Re: “Advocates launch campaign for disposable bag fees in Brunswick, Topsham” (Oct. 13)

We joined the Bring Your Own Bag Project in Brunswick and Topsham because we’re concerned about the well-being of marine wildlife.

Our oceans face a triple whammy: rising ocean temperatures, ocean acidification and plastics that are killing fish, seabirds and marine mammals. As individuals, we may feel helpless to make a difference, but, if we are willing to change our habits by switching from using plastic bags to reusable shopping bags, we can help.

In the U.S. alone, shoppers use an astounding 100 billion plastic shopping bags each year.

Only 12 percemt of these bags get recycled, and many of those clog recycling equipment. Plastics are not biodegradable and never go away.

Plastic bags end up in waterways and oceans, where they break down into microplastics that fish eat, mistaking them for fish eggs. Turtles and marine mammals mistake intact bags for jellyfish, choking on them and die. At least 267 species have suffered from entanglement or ingestion of plastic debris in the ocean.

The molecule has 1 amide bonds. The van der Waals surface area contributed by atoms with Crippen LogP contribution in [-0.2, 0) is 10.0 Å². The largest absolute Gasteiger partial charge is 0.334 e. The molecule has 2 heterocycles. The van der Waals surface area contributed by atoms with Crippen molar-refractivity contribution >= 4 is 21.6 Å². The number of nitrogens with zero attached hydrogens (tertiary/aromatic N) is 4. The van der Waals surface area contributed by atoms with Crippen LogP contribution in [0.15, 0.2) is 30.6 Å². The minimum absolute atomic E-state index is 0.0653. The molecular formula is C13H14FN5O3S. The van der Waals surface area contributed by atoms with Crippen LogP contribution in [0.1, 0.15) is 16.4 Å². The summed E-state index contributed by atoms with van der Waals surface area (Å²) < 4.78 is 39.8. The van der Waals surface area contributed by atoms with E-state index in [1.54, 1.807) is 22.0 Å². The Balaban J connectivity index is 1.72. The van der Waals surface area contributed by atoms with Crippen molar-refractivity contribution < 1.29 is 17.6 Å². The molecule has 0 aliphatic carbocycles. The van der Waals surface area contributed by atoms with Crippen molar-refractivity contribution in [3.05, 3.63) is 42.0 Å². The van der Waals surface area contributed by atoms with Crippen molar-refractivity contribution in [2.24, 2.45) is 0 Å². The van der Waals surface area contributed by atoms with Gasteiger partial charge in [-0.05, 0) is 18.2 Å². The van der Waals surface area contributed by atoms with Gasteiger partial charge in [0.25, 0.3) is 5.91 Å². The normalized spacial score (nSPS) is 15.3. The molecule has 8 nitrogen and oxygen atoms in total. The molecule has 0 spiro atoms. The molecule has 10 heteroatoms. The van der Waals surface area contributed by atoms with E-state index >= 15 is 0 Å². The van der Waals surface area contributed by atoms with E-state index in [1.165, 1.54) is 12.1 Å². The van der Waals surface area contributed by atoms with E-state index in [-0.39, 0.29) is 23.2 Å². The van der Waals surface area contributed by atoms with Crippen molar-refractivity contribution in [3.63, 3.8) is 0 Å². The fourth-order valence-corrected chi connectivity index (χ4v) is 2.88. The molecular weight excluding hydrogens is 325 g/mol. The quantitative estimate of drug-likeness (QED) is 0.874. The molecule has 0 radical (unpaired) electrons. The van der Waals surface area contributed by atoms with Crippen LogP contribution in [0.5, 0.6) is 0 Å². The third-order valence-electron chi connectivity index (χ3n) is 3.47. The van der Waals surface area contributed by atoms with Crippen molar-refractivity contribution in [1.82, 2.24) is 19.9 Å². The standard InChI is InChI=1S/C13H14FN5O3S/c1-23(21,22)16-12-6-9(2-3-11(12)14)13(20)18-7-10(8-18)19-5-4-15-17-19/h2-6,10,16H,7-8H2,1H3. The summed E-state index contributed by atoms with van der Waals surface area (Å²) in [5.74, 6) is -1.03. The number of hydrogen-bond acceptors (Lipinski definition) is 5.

Studies suggest that 90 percent of seabirds now have plastic in them. When their guts become stuffed with bits of plastic, there is no room for food and birds starve to death. Plastics have contributed to a 30 percent decline in the albatross population.

Plastics harm wildlife because toxic chemicals leach out from them into the water and landfills. In addition, studies have found that plastic debris absorbs persistent organic pollutants such as DDT and PCBs. Contaminated microplastics work their way up the food chain and are being found in shellfish and the larger fish we eat.

It is time to take action! Please support your local community and encourage councilors to adopt ordinances to limit the use of plastic bags. Show you care by using reusable shopping bags.

Diane Schetky, M.D.

David Wiggin

Topsham


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